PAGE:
Rainmakers: Born or Bred

By Patricia K. Gillette

Rainmakers: Born or Bred

Stripping back the negative associations many lawyers have with the ‘S’ word – selling – is a crucial step in redefining a lawyers approach to business development. This book explores the benefits to stepping out of the safety net of simply being a great lawyer – which, in today’s market, is a given. Successful rainmakers know how to truly engage with clients, to understand their business needs and challenges, and how to make their lives easier. These are the skills that attract and build sustainable, rewarding client relationships.

Rainmakers: Born or Bred helps you to identify those seemingly intangible aspects of selling that many lawyers think are unachievable, and provides you with practical ideas to implement as you set out on your journey to improve your business development skills. Packed with opinions and advice from actual clients and rainmakers alike, it will help you to make the most of the business development opportunities that present themselves every day – while staying true to your own personality.

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Overview:

Contents:

Executive Summary

Introduction

Chapter 1: Business development? Who needs it?

Chapter 2: Getting comfortable with the ‘S’ word

Chapter 3: the rst ‘r’ of business development

  • Building a reputation in your rst few years

  • Building your reputation as you advance in your career

Chapter 4: Once potential clients know who you are, what comes next?

Chapter 5: engagement – the art of active listening

  • Active listening for a formal pitch

  • Active listening in casual interactions

  • Making the connection

  • Doing things that you like to do as ‘client development’

Chapter 6: Dominance

  • Know the business of your client

  • Think like a lawyer, but don’t talk like one

Chapter 7: Motivation

Chapter 8: risk taking

  • Become fearless

  • The hard part

  • The easier part

Chapter 9: Having the skills is one thing; nding the business is another

  • The low hanging fruit: Existing clients

  • Friends who can give out business

  • Taking the never out of networking

  • Cold calls can work, sometimes

Chapter 10: and if you don’t believe me...

Chapter 1 considers the common opinion that lawyers are fundamentally different from ‘non-lawyers’ – that is, everyone else. This attitude arti cially elevates the legal profession above that of other professions, and therefore above the clients for whom we work. It has been used to justify the position that ‘selling’ is beneath our profession, should be done by someone else, or is simply not necessary. In the modern legal market, this is a position that very few of us can afford to have. So, how do we develop business without feeling as though we are ‘selling out’?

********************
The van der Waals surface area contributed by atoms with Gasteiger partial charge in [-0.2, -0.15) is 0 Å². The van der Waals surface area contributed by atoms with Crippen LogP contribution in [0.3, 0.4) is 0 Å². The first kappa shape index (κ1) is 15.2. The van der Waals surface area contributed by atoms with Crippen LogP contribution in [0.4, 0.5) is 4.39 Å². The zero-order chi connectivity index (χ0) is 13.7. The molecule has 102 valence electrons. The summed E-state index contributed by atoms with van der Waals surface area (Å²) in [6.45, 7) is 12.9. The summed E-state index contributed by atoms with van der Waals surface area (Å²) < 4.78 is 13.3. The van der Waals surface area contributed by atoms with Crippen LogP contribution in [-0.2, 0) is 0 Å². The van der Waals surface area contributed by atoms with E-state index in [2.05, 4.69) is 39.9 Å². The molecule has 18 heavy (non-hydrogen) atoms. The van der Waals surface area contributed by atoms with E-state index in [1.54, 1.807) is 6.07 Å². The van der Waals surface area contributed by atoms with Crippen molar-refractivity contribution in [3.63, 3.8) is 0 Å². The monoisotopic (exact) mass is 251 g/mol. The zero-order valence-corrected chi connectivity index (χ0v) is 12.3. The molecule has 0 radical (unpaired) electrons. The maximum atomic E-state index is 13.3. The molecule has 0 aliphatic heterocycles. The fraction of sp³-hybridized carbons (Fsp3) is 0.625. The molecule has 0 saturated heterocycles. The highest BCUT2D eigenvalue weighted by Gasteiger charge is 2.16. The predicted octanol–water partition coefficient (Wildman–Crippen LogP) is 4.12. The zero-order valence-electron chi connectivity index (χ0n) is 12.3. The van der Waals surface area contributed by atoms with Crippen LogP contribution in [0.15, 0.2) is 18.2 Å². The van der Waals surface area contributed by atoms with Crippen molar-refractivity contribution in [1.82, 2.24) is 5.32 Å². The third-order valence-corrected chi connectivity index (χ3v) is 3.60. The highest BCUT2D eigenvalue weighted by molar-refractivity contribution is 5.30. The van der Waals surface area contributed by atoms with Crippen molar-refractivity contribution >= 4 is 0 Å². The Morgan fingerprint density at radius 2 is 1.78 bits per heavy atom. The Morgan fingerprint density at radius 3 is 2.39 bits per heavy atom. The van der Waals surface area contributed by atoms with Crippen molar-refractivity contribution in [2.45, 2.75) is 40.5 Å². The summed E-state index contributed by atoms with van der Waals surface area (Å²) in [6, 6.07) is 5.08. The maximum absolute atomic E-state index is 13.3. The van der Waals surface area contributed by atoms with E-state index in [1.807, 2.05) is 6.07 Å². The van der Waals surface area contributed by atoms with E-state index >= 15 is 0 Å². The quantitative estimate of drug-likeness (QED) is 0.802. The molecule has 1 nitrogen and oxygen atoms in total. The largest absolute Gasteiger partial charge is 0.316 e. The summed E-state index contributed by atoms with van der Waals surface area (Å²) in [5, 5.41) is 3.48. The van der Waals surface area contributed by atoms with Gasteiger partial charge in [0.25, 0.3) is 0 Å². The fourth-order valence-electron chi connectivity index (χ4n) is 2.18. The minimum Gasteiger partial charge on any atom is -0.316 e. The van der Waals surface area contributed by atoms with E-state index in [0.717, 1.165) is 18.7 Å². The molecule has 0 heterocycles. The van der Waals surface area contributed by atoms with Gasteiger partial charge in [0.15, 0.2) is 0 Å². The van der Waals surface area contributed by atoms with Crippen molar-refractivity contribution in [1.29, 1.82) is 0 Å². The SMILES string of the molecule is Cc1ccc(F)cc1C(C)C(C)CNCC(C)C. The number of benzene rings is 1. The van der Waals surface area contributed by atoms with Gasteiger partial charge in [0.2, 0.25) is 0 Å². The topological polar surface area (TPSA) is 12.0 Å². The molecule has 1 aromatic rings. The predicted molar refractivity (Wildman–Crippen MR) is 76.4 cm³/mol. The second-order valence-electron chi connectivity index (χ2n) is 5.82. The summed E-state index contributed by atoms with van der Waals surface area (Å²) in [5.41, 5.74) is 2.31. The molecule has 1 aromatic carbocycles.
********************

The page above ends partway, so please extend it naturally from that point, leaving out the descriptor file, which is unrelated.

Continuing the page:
Chapter 2 answers that question by introducing the two ‘R’s that make a successful rainmaker: the ability to build reputa- tions and relationships. The former is addressed in Chapter 3, in which we explore the techniques and behaviors that will allow you to effectively build your reputation and visibility, both within your rm and externally.

In Chapter 4 we identify the personal characteristics that make a successful rainmaker, and how these characteristics can help us build relationships with internal and external clients alike. Chapter 5 considers how these characteristics – which many of us do not display naturally – can act as a framework on which to build our own skills and strengths, to become more effective rainmakers in a way that is authentic and honest.

Chapters 5 through 8 take a detailed look at these charac- teristics in turn, starting with engagement and the art of active listening. The same listening skills that are so effective in formal pitches can also be applied to everyday interactions. Chapter 5 equips the reader with practical steps to make the most of these opportunities, which can be adapted to suit your own circum- stances and personality.

Dominance – that is, the ability to communicate our advice in a manner that persuades others and engenders trust – is covered in Chapter 6. This skill requires us to understand the business context in which our advice is given, to tailor it accordingly, and to deliver it in a way that is oriented toward business solutions for our clients.

Motivation is the focus of Chapter 7. While we know that the skills and techniques of rainmaking can be leveraged by any lawyer to build stronger relationships, serve clients better, and win more work, it is also clear that these behaviors come far more naturally to some – those we might describe as natural rainmakers – than to others. By recognizing that we are all motivated in diverse ways, we can ne-tune our approach tobusiness development and, of course, to the way we interact with other members of our teams, to play to our own unique strengths and motivations.

Building on what we have learned about dominance and motivation, Chapter 8 outlines ways in which we can over- come our sense of self-doubt to become risk takers and turn perceived risks into constructive opportunities. Chapter 9 then looks at the various sources of business that are available to the proactive lawyer, from existing clients to industry-speci c networking opportunities.

Chapter 10 captures practical advice from rainmakers and clients and is lled with valuable information to help you as you develop and hone your business development skills.